No crisis at Glory

Perth Glory veteran Jamie Harnwell says there's no need for crisis meetings, despite the club having only won once in nine matches, incurring the wrath of owner Tony Sage along the way.

Perth Glory veteran Jamie Harnwell says there's no need for crisis meetings, despite the club having only won once in nine matches, incurring the wrath of owner Tony Sage along the way.

Although, the Glory went into last week's disappointing 1-0 loss to the Fury on a four-match unbeaten run, the club's struggled to turn draws into wins over the past month with the exception of a quality 2-0 victory over Sydney at home.

But an exceptionally disappointing first half against North Queensland, where the inaccurate Fury enjoyed 15 shots at goal to one prompted an angry response from Sage over the weekend.

In a passionate plea to his players, the owner said he could walk away from the game if the Glory didn't make the finals this season after the mining magnate invested heavily in the squad and turned it, on paper, into one of the best in the competition.

Having been at the club for its entire Hyundai A-League history, a period where the former NSL powerhouse hasn't made the finals, Harnwell knows more than a thing or two about tough periods.

But the 32-year-old is adamant the side can put the North Queensland game behind it and hit back strongly when the Glory travel to the Gold Coast on Sunday.

"I think Tony had every right to probably come out and say that," Harnwell said when asked how the player's reacted to Sage's comments over the weekend.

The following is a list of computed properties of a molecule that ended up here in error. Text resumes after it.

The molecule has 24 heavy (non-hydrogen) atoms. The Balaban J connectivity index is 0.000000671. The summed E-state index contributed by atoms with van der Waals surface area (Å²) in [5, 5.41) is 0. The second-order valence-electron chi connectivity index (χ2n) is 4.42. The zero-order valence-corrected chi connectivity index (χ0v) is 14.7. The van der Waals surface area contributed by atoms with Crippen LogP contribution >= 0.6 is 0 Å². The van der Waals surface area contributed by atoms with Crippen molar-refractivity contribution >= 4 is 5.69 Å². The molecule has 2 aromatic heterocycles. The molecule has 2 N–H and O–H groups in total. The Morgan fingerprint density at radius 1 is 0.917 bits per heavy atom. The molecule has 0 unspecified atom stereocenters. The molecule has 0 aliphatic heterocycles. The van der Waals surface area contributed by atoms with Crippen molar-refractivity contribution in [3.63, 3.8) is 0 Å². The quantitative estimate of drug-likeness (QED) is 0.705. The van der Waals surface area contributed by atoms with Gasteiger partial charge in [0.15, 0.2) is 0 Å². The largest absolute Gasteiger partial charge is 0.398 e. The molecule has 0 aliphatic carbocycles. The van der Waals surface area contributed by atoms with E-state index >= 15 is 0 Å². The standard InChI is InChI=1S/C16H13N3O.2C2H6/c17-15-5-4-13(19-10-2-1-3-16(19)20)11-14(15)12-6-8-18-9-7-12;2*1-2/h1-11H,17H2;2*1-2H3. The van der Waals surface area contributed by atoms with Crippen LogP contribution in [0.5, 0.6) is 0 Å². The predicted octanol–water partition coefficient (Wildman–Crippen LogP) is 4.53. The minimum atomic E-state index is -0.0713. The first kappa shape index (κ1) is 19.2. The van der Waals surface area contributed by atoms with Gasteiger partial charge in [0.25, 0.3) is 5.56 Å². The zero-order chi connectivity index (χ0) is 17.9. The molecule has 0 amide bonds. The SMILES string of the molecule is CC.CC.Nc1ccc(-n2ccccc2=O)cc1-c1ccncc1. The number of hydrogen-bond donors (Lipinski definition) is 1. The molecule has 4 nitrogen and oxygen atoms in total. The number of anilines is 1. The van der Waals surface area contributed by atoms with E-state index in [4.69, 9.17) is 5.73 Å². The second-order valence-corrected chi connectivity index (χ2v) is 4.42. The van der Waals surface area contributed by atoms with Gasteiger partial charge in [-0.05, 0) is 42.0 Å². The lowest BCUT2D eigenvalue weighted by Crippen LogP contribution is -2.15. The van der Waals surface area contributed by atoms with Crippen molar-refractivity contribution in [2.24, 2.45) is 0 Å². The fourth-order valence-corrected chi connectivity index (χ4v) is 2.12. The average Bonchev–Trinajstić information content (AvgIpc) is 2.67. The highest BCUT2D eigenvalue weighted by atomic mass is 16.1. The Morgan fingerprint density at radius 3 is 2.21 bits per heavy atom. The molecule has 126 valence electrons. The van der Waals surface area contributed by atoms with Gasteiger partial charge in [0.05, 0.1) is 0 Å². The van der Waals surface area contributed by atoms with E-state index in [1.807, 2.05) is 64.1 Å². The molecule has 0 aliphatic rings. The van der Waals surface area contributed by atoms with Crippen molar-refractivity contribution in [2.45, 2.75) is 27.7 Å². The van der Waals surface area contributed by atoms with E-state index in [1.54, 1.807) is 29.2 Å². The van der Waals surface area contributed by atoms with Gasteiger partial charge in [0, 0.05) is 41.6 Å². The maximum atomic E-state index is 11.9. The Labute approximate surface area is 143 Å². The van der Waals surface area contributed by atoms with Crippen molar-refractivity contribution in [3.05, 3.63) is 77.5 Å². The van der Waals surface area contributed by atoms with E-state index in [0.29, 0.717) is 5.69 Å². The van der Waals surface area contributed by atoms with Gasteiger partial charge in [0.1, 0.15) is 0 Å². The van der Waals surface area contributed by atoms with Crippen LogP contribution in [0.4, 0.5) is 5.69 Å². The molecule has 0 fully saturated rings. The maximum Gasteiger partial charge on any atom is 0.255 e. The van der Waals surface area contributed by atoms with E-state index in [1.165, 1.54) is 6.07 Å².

"He's the owner of the club, he puts the money in and I don't think anyone in the team was happy with the first-half performance."

"But it's probably the only time this year that you could really criticises us for that. We've been in every game and we probably still were in that game on that weekend."

"So, you know I don't think there's any sort of call for crisis meetings or something like perhaps we did last year," he said.

Harnwell denied the side showed a lack of urgency or effort against the Fury.

"I don't think anyone came off the pitch last week having not given a hundred percent despite what some people have commented on," he said.

"I think the Fury were just up for every ball that dropped, they were battling, they pushed up really high and didn't allow us any time or space to really play the ball."

"So that made it difficult for us and we had to sort of change things a bit in the second half."

"Against Gold Coast, it might be a little bit different. They play football themselves and they probably give the opposition a bit more space than the Fury like to, so the game will be different."

"We've still got to do better. The things we talked about to do that we'll sort of keep in house (but) we'll make sure we work on those and ensure that sort of thing, hopefully it doesn't happen again."

In just his second match since coming back from a two-month absence with a knee injury, Harnwell gave the Glory some spark up front against the Fury, after the club lost striker Branko Jelic to an ankle injury.

Jelic looks likely to miss this week as well, despite training on Wednesday morning but Harnwell is uncertain whether he quite has the fitness to play a full game.

However, central defender Chris Coyne looks to have recovered from a jarred back that kept him out for two matches.